I've been having some great insights recently. I think it's been a result of being more withdrawn and quietly working on myself. I've also been reading a lot recently which has helped me a lot of realizations.
What I wanted to talk about mainly was an idea that I've always loved, which is the idea that there are overarching principles that can apply to all disciplines. In this case one of the main principles in creating a work of art is "value".
Most people think of value monetarily, but value in a work of art means the lightness and darkness of a color. So if you looked at a gray scale photo of the world, how dark or how light would the colors appear? That's what value is. It helps to imagine value as a scale from 0 - 10 such as seen here:
The power of value is that it makes it possible to quantify the world into a range. As artists, we only have a certain range to work within. In the case of drawing and painting, the scale is very specific. I think of it often like a piano that has a certain range of notes to play. Of course, within that range there is a seemingly limitless combination of notes.
So to go deeper, value is a principle that great works of representational art have in common. But what makes value good or bad? I'd say the most important part is to have accurate value. And that means that you can accurately transcribe the darkness or lightness of a tone from your eye to the paper or canvas. This is a super simple idea, but the application of it can be very difficult.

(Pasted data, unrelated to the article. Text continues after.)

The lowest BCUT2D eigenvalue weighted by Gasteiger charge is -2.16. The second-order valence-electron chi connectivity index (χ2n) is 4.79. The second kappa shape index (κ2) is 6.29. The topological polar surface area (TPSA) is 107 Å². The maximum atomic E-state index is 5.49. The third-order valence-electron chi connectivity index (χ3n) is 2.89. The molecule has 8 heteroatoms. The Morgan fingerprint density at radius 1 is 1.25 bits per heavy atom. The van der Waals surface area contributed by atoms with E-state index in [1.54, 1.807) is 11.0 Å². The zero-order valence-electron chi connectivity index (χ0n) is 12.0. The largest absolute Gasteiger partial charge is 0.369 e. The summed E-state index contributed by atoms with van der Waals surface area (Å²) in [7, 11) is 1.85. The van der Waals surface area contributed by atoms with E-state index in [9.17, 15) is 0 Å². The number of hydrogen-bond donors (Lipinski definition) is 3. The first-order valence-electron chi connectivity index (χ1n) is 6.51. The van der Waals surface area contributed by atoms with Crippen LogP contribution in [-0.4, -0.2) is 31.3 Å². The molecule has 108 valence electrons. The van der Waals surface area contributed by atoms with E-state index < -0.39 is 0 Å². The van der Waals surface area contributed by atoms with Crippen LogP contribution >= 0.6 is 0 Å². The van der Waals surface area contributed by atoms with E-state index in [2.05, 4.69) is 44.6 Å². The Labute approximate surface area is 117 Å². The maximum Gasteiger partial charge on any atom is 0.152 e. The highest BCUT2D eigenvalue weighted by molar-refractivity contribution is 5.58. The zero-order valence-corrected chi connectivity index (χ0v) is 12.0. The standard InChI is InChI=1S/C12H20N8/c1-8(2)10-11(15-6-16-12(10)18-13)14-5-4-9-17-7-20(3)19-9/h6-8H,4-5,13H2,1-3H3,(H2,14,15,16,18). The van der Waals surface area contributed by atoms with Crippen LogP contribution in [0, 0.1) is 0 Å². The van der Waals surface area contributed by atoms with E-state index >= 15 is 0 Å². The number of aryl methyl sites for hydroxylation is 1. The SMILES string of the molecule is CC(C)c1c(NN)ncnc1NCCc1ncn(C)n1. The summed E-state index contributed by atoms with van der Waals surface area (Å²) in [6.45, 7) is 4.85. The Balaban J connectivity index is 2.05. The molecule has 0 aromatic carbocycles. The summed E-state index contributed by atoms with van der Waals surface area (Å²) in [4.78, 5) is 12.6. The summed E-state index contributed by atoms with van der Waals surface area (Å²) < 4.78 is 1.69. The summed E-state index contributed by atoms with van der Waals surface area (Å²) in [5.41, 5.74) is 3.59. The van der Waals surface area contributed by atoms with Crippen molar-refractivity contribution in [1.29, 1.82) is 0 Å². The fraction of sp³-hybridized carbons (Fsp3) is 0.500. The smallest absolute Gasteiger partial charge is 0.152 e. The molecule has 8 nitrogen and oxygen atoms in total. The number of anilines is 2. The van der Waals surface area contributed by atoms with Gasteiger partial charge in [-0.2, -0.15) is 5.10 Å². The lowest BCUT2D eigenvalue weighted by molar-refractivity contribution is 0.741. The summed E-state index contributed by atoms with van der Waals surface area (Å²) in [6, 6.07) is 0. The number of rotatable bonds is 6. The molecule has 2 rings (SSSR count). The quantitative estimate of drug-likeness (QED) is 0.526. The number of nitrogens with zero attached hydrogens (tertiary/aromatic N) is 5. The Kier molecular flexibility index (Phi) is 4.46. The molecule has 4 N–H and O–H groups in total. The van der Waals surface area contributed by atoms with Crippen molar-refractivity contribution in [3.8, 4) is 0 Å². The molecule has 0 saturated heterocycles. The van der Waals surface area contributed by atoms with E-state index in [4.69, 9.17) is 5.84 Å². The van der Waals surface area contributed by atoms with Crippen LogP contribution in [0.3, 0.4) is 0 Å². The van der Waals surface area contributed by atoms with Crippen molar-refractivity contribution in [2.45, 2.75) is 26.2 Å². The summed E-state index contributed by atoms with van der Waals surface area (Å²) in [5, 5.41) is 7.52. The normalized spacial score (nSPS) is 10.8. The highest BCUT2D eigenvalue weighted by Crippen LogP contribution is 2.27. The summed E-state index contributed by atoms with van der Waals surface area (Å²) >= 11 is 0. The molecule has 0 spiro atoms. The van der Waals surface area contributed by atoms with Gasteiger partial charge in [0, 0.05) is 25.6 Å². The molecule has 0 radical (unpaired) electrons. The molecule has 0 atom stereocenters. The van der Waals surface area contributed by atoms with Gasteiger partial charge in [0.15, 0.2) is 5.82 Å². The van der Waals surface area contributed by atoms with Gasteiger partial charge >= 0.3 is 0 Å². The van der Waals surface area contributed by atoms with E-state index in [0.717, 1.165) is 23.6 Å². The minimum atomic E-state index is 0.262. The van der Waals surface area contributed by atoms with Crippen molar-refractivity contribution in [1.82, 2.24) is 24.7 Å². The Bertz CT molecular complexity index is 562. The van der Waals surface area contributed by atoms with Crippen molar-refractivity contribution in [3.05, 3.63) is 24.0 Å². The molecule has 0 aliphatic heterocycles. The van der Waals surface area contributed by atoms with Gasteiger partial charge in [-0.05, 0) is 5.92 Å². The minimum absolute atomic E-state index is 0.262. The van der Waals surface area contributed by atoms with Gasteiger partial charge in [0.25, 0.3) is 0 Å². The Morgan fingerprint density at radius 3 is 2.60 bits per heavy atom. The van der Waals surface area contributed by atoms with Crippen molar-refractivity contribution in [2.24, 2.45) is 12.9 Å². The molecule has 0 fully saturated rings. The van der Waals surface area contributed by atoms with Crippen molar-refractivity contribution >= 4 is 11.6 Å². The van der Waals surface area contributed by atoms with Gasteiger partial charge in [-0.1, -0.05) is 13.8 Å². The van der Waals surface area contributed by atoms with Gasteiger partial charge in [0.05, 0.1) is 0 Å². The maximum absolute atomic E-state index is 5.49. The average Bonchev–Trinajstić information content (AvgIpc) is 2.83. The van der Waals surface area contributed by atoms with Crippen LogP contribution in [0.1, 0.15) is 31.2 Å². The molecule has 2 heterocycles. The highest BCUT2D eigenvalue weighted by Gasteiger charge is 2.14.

The reason it's difficult is because the world is mostly composed of midtones; midtones are found in the value ranges from 3 to about 7 on a value scale. Now a 3 and a 7 look entirely different, but a 3 compared to a 4 and then a 4 compared to a 5 and so on gets trickier. There's a bit of advice that can help from John Singer Sargent which he received from his teacher, Carolus Duran. He says that the secret of art is in the half tones and to search for the half tones. The idea is to find midtones and then find the darks and the lights, working outwards from the middle. A good painting is mostly midtones, with touches of dark and light on top.
A lot of my own time was spent pursuing techniques; this happened as a beginner before I was open to learning principles. One example of techniques is how materials affect your painting. So you can learn about how poppy seed oil dries slower than linseed oil, so poppy seed oil works well for alla prima painting in order to prolong the drying time.
Another way of thinking about this is that techniques are like tools in a toolbox. It's important to know what a hammer does and what a saw does and how to properly use them, but the principle is like what you're trying to build with those tools. Techniques and principles are often intertwined together and help each other.
Techniques are important, especially for a beginner, but it's important to not get hung up on them and to allow them to facilitate your true creation. This mindset also lets you have the freedom to create your own techniques and just to have fun with the whole process. And that's the most important part!